×
By
AFP
Published
Feb 15, 2016
Reading time
2 minutes
Share
Download
Download the article
Print
Click here to print
Text size
aA+ aA-

Japanese designer, in New York, inspired by France

By
AFP
Published
Feb 15, 2016

Japanese designer Yukari Suda is so inspired by Pas-de-Calais that when she founded her fashion house 18 years ago, she named it after the northern French region on the English Channel.

It is perhaps unusual for a Japanese designer who speaks only Japanese to be so drawn to that particular corner of France, which is most famous abroad today for its worsening migrant crisis.

Designer Yukari Suda - Pas de Calais


Inspired by the famous "Dentelle de Calais" lace, the landscape, cliffs and light of the area, Suda has found success in Japan. In 2013, she opened a store in New York, then another last year in Paris.

This week, she unveiled her fall/winter 2016 collection in a former workshop in New York's Soho -- called "decay" and adhering to the spirit of the label with soft palettes in beige, brown and grey.

"There is a relationship," Suda told AFP about Pas-de-Calais.

"My clothes are not bright colors, it's always grey. It's very similar to the colors of the ocean in Pas-de-Calais," she said through a translator.

During a visit to the area in 2014, Suda went to renowned lace makers, Cosetex and Noyon. Although she did not use Calais lace in her latest collection, she has in the past and would love to do so again.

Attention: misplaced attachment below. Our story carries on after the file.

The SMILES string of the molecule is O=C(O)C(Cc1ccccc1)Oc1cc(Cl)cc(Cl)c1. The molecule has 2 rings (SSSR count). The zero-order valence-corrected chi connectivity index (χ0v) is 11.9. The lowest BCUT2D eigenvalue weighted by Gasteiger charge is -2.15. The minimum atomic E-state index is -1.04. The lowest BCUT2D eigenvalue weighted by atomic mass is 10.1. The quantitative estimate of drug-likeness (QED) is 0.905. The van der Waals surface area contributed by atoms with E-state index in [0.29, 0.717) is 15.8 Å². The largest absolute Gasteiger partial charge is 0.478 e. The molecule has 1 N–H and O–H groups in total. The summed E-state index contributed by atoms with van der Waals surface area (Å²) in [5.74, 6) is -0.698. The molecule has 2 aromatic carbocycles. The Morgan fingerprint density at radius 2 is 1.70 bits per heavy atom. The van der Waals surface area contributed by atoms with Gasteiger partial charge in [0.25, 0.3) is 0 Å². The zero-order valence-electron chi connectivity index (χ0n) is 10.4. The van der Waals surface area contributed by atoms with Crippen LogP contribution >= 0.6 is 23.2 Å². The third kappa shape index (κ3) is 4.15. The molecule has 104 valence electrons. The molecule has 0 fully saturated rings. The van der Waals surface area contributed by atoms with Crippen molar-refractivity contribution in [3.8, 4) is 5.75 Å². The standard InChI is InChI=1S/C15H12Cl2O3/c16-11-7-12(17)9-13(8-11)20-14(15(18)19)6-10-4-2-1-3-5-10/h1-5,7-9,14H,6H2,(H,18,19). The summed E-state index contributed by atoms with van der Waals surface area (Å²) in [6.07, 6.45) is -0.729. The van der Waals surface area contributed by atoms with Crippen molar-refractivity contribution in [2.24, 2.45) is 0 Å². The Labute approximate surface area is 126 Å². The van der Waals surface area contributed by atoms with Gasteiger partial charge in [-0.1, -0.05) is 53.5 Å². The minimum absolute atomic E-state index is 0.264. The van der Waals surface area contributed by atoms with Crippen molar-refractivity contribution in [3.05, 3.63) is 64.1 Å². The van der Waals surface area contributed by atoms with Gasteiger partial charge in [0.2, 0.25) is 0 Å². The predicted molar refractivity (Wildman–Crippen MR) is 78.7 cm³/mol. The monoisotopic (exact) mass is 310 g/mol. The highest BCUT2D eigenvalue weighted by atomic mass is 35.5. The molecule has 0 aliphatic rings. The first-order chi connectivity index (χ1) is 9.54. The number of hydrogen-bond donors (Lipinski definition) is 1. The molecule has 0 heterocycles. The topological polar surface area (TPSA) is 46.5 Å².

Suda has been head womenswear designer since 1998. She balances Japanese simplicity with French elegance, fashioning cotton, linen and silk into a collection of effortless and wearable pieces.

In her latest collection, prints on dresses were made to look like a decaying wall. She said she was drawn to explore the decline in manufacturing, in Japan as elsewhere.

Her style is timeless so that a woman buying from her collection 20 years ago could pair items from the latest collection.

"I want to make real clothes," she told AFP.

Copyright © 2021 AFP. All rights reserved. All information displayed in this section (dispatches, photographs, logos) are protected by intellectual property rights owned by Agence France-Presse. As a consequence you may not copy, reproduce, modify, transmit, publish, display or in any way commercially exploit any of the contents of this section without the prior written consent of Agence France-Presses.